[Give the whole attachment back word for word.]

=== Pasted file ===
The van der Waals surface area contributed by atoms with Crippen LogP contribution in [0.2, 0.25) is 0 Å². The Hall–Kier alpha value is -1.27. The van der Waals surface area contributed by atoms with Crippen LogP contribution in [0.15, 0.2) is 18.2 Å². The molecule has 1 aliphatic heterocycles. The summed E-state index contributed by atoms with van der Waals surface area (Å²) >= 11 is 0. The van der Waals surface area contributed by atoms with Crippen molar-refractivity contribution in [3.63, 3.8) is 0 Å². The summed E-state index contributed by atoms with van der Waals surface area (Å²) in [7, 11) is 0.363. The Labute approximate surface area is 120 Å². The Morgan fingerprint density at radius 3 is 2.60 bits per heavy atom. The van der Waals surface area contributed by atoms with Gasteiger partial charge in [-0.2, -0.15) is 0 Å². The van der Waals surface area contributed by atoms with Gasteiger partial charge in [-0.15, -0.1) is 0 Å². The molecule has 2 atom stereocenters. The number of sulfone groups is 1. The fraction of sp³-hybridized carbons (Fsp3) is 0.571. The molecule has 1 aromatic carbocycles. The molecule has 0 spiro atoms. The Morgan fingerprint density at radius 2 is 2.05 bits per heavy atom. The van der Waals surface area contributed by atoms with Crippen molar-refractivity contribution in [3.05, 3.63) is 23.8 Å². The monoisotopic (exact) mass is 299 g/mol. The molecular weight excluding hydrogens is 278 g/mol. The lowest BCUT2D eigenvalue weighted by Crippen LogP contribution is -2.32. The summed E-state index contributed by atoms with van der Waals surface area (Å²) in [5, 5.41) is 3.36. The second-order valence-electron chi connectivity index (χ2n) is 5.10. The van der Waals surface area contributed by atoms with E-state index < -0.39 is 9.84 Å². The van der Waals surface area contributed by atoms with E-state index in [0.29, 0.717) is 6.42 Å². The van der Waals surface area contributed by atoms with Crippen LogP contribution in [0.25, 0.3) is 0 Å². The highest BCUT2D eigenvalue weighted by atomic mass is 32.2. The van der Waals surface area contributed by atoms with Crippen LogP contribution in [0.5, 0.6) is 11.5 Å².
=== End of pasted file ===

The van der Waals surface area contributed by atoms with Crippen LogP contribution in [0.2, 0.25) is 0 Å². The Hall–Kier alpha value is -1.27. The van der Waals surface area contributed by atoms with Crippen LogP contribution in [0.15, 0.2) is 18.2 Å². The molecule has 1 aliphatic heterocycles. The summed E-state index contributed by atoms with van der Waals surface area (Å²) >= 11 is 0. The van der Waals surface area contributed by atoms with Crippen molar-refractivity contribution in [3.63, 3.8) is 0 Å². The summed E-state index contributed by atoms with van der Waals surface area (Å²) in [7, 11) is 0.363. The Labute approximate surface area is 120 Å². The Morgan fingerprint density at radius 3 is 2.60 bits per heavy atom. The van der Waals surface area contributed by atoms with Gasteiger partial charge in [-0.2, -0.15) is 0 Å². The van der Waals surface area contributed by atoms with Gasteiger partial charge in [-0.15, -0.1) is 0 Å². The molecule has 2 atom stereocenters. The number of sulfone groups is 1. The fraction of sp³-hybridized carbons (Fsp3) is 0.571. The molecule has 1 aromatic carbocycles. The molecule has 0 spiro atoms. The Morgan fingerprint density at radius 2 is 2.05 bits per heavy atom. The van der Waals surface area contributed by atoms with Crippen molar-refractivity contribution in [3.05, 3.63) is 23.8 Å². The monoisotopic (exact) mass is 299 g/mol. The molecular weight excluding hydrogens is 278 g/mol. The lowest BCUT2D eigenvalue weighted by Crippen LogP contribution is -2.32. The summed E-state index contributed by atoms with van der Waals surface area (Å²) in [5, 5.41) is 3.36. The second-order valence-electron chi connectivity index (χ2n) is 5.10. The van der Waals surface area contributed by atoms with E-state index < -0.39 is 9.84 Å². The van der Waals surface area contributed by atoms with E-state index in [0.29, 0.717) is 6.42 Å². The van der Waals surface area contributed by atoms with Crippen LogP contribution in [0.25, 0.3) is 0 Å². The highest BCUT2D eigenvalue weighted by atomic mass is 32.2. The van der Waals surface area contributed by atoms with Crippen LogP contribution in [0.5, 0.6) is 11.5 Å².